[svlug] What to do about ssh hack attempts?
msalists at gmx.net
Wed Feb 1 10:20:46 PST 2006
It depends on 2 things: what you are worried about, and how much time you want to spend.
If you worry about somebody who is determined to get into just YOUR box, no matter how long it takes, then of course moving the port
will not do too much good. And also, it is most certainly not a replacement for proper firewall setup, secure passwords and maybe
authentication keys rather than passwords.
But if you are worried about those bot scripts hitting the jackpot - no matter how unlikely it is if you have a reasonable password,
then moving the port is obviously the best fix there is for 3 reasons:
1. they currently only try port 22
2. it only takes 1 minute
3. you don't need to waste system resources to evaluate all those logons, check passwords, etc
Oh.. And if nothing else: it keeps your logs small and clean
> -----Original Message-----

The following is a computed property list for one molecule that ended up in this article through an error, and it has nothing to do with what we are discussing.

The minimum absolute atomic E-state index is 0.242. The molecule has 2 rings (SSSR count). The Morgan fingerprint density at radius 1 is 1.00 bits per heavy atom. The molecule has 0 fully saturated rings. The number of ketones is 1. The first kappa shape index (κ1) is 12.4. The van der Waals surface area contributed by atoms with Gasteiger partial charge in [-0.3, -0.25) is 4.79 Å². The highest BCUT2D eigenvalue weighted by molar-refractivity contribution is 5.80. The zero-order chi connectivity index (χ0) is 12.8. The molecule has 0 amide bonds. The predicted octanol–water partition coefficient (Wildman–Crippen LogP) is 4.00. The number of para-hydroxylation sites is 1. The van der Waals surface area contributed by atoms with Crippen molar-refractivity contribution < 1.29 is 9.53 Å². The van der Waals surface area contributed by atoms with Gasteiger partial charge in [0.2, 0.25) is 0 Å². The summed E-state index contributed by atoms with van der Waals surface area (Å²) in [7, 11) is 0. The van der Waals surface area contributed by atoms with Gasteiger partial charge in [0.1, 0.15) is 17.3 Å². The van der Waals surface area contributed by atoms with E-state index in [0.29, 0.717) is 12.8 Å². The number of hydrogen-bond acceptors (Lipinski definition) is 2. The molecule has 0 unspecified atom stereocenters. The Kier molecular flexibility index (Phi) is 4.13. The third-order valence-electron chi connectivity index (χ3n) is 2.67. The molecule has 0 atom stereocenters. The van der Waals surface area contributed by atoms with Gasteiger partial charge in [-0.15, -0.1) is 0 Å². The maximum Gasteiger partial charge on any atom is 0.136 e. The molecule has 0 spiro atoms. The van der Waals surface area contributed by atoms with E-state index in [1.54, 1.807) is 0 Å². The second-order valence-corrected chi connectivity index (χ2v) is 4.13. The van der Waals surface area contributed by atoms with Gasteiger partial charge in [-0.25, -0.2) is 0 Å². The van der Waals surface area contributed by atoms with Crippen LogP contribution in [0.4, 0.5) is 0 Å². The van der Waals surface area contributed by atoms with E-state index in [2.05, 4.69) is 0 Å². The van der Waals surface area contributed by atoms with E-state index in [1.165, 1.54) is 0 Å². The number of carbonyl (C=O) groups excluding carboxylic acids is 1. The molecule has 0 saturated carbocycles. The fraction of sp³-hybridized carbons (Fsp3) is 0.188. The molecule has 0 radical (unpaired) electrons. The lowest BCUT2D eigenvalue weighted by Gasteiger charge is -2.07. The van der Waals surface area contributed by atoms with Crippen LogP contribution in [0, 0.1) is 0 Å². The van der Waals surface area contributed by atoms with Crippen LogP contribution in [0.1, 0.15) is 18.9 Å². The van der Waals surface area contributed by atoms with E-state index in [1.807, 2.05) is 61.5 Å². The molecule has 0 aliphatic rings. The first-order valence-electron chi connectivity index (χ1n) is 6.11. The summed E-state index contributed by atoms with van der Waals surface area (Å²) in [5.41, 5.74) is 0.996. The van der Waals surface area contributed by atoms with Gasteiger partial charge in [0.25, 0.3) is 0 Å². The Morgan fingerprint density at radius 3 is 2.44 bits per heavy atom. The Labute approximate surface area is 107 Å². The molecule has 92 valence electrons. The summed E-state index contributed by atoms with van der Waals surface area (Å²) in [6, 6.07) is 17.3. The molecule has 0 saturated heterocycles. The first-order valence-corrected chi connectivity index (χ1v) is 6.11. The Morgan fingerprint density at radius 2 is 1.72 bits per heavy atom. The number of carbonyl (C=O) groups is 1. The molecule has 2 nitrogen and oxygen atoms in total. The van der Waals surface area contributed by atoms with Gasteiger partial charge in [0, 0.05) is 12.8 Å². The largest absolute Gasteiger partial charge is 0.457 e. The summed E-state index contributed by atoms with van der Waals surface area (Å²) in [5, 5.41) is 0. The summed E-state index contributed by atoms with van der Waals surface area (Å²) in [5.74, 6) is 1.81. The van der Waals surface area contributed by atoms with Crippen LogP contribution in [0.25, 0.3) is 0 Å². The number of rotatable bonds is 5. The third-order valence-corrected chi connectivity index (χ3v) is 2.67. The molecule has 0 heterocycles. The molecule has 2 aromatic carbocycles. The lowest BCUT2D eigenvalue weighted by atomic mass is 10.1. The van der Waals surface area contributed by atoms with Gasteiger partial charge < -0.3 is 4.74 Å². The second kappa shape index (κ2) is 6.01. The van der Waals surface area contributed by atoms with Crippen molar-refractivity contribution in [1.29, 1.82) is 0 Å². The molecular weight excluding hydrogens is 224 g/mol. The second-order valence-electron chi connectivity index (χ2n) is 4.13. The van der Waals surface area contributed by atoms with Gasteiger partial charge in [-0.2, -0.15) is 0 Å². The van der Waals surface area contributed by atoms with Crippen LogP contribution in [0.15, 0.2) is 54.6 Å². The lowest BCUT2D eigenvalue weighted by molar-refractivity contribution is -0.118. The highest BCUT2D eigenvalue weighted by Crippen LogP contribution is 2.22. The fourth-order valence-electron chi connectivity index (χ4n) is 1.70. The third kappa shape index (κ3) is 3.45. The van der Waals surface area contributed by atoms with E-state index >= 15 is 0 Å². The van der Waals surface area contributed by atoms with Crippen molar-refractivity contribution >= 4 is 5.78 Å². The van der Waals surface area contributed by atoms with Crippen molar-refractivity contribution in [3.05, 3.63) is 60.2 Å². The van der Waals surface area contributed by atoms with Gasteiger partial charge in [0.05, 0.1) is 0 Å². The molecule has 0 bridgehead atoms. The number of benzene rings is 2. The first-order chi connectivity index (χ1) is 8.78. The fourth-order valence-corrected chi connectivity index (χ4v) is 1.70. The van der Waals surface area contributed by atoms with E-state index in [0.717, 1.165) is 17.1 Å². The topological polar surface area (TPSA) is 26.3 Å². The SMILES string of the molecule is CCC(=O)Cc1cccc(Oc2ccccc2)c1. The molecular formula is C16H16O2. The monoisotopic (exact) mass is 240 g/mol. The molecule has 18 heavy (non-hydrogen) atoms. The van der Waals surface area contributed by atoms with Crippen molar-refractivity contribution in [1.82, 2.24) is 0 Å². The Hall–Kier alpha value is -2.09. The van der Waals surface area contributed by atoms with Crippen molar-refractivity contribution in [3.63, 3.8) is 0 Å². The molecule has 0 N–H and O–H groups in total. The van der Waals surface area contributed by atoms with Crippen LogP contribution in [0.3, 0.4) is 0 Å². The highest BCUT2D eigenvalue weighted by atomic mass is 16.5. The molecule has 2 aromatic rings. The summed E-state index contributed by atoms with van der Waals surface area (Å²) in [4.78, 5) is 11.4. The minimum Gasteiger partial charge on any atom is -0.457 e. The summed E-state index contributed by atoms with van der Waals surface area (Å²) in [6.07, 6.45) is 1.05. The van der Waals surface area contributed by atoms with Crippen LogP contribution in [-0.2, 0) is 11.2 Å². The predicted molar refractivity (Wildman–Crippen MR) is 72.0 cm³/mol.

> From: svlug-bounces+msalists=gmx.net at lists.svlug.org
> [mailto:svlug-bounces+msalists=gmx.net at lists.svlug.org] On
> Behalf Of Rick Moen
> Sent: Wednesday, February 01, 2006 10:11 AM
> To: svlug at lists.svlug.org
> Subject: Re: [svlug] What to do about ssh hack attempts?
> Quoting Mark (msalists at gmx.net):
> > Moving the port is really a great solution - considering
> the time it
> > takes. One minute to do the change and I have never gotten
> one single
> > log entry since. I used to have log entries every day,
> sometimes up
> > to 50,000 attempts from 1 single IP.
> Wouldn't it be more useful to concentrate on the threat and
> the exposure, rather than logwatch log entries? If the root
> problem is exposure of guessable ssh login/password pairs to
> remote attackers, then your candidate solution should aim to
> fix that exposure. Moving the daemon to an unusual port
> simply doesn't do much.
> (Me, I just disable password auth. Other effective approaches are
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